Patients not only need medical care but also emotional and educational support from their healthcare team. Treatment can be a daunting experience, but a good medical team can assuage patient fears for an easier healing experience.
Preparation Paves the Way
One method to reducing patient anxiety during hospitalization or treatment is Preparatory Patient Education (PPE). When patients face “threatening events,” they experience a deep-rooted fear of the unknown and of future pain, embarrassment, or adverse effects. In providing education, healthcare professionals can limit fear of the unknown and combat misinformation that increases patient anxiety.
For example, PPE for cancer treatment can amend the common misconception that radiation therapy is dangerous by giving patients sufficient information to interpret their symptoms. In clarifying the details of disease and treatment, PPE allows a patient to develop some familiarity with the situation, making it less daunting.
How Does It Work?
There are many kinds of PPE, but researchers have identified techniques that lead to high patient adherence and lower anxiety. PPE can be classified into two categories: technical information and preparatory education. The former consists of information detailing the process of a medical procedure. The latter focuses on coping strategies and sensory information.
Patients appreciate knowing the basics of their procedures, but too much technical information can worry them. Thus, modern PPE tends to focus on the latter category and provides information about how patients will feel during treatment and which recovery techniques will be most beneficial.
PPE may depend on the way information is communicated. While an “ad hoc” approach, in which doctors respond to patient questions, is common, ensuring a complete preparatory education requires a more structure. Additionally, patients who receive information earlier, especially before treatment, tend to have lower anxiety than those who enter treatment without complete information. By presenting information in a preemptive, structured format, HCPs can reduce patient biases that cause them to reject information.
Information can be presented in various ways. One-on-one interactions between patients and doctors facilitate answering specific questions, but these sessions are time consuming. Hospitals have experimented with other techniques – group discussions, pamphlets, and instructional videos. Videos lack the emotional benefits of interpersonal interactions, but are low-cost option.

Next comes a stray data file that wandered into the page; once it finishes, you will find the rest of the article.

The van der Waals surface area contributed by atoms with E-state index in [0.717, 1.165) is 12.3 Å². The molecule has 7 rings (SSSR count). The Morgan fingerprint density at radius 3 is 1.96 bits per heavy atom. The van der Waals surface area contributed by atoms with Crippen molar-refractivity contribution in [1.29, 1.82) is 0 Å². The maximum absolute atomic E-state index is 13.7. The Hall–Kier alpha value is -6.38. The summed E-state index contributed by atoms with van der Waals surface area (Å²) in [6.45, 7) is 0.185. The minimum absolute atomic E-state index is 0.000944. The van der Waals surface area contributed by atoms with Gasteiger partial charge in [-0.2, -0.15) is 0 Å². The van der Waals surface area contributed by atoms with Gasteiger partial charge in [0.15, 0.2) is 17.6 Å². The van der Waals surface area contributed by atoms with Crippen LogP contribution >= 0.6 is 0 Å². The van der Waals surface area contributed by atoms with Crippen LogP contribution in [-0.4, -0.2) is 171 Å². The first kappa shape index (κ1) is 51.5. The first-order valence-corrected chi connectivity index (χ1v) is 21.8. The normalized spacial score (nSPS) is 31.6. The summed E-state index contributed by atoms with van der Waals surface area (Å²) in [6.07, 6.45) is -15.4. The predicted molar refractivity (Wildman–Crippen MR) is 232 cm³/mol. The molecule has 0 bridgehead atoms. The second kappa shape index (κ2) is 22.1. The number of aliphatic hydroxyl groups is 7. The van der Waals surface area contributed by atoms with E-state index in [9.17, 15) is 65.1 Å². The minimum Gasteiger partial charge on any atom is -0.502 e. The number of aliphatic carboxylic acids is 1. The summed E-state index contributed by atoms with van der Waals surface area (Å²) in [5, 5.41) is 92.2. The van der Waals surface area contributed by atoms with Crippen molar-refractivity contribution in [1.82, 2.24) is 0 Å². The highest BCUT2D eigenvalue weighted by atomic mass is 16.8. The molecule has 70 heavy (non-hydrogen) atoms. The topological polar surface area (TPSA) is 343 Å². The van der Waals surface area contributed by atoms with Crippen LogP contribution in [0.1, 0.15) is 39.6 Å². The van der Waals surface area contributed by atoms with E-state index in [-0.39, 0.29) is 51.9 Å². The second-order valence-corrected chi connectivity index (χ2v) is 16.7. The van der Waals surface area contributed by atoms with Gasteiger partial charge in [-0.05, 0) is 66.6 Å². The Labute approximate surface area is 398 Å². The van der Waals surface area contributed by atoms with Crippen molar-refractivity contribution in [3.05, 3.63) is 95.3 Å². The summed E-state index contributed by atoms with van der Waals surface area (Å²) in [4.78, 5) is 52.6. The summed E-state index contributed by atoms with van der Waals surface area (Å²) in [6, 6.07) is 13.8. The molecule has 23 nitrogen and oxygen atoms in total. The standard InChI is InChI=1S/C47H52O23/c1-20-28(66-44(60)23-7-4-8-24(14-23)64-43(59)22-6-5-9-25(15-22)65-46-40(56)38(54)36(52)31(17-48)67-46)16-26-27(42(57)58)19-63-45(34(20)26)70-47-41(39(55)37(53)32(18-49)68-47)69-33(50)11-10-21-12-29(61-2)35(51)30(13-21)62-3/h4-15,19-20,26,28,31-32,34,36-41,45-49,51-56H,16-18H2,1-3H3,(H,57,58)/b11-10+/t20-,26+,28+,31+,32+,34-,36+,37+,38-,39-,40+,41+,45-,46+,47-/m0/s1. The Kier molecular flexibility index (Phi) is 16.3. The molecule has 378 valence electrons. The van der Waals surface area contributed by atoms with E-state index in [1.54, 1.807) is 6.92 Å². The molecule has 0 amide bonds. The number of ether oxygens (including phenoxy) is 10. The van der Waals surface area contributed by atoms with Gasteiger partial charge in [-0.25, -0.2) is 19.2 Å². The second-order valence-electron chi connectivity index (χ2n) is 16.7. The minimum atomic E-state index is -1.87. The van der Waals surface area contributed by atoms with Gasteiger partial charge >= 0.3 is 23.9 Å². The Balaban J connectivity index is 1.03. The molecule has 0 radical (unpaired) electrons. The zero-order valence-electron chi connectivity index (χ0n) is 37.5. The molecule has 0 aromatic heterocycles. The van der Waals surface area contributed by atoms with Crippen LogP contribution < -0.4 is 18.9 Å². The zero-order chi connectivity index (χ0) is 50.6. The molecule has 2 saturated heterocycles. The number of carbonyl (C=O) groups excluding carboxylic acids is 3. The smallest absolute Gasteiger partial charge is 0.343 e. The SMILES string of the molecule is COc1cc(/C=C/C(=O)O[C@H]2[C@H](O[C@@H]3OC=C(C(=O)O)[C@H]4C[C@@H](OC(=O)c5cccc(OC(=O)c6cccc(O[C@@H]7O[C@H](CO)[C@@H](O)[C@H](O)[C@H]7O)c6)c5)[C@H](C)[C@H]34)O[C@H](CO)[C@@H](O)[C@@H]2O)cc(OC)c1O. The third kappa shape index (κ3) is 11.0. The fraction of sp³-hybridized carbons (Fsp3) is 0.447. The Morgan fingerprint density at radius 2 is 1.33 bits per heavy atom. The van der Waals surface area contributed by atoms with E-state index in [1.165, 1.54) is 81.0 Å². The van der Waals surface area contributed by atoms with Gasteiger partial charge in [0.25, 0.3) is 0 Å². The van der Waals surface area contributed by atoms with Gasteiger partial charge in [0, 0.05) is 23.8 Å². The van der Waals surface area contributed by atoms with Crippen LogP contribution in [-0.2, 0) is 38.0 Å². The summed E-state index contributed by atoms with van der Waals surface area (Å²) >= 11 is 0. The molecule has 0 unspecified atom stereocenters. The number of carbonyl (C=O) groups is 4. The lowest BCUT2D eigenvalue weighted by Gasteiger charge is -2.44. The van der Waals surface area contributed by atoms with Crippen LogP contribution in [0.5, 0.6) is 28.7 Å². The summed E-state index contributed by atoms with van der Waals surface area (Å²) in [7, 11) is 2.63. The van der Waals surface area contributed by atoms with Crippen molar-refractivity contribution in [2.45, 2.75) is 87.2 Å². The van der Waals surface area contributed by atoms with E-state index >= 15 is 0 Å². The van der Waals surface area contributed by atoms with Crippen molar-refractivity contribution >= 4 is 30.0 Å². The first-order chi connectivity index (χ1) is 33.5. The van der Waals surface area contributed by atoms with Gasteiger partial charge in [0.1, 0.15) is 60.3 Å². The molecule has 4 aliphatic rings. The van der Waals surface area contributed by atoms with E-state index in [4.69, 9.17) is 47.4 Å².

Studies have shown that patients who receive structured PPE tend to have fewer complications and shorter hospital stays, and more satisfaction with their doctors. In fact, the data demonstrates anxiety levels are correlated with strength of side effects.
Patient Adherence and Satisfaction is Optimized
A key way PPE improves healthcare is increased adherence among patients. Studies have shown that patient willingness to participate in recovery activities and to comply with medical professionals is improved by preparatory education.
Patients tend to be more satisfied with HCPs who communicate, which creates mutual respect and are more satisfied with healthcare teams who spend more time with them. Patients who respect their doctors are more likely to listen to directions and follow them continually. Further, a comfortable relationship between doctors and patients helps facilitate asking questions and allows for ongoing education.
The preparatory aspect of PPE is important in improving doctor-patient relations. Patients who enter treatment with high levels of anxiety tend to shift their frustration onto caregivers and treatments. Subsequent distrust of caregivers can lead to patients becoming uncooperative, refusing to disclose necessary information, or not following caregiver directions.
In addition, patient adherence requires that they recall their doctor’s instructions. PPE helps reiterate these points so patients can fit specific instructions within a larger explanation of treatment. This repetition of accessible ways to learn about treatment is key to patient recollection.
One key way PPE improves patient recollection is its psychological effects on memory. High stress levels can make recalling information difficult. By reducing anxiety, PPE helps patients retain more information.
What Does This Mean?
PPE impacts adherence and success of testing and treatment by:
PPE also improves patient adherence to guidelines, improving post-treatment health while reducing the need for extended or repeat hospital stays. All of this may initially seem an additional burden for HCPs but, in the long run, outcomes are improved, and healthcare management is optimized.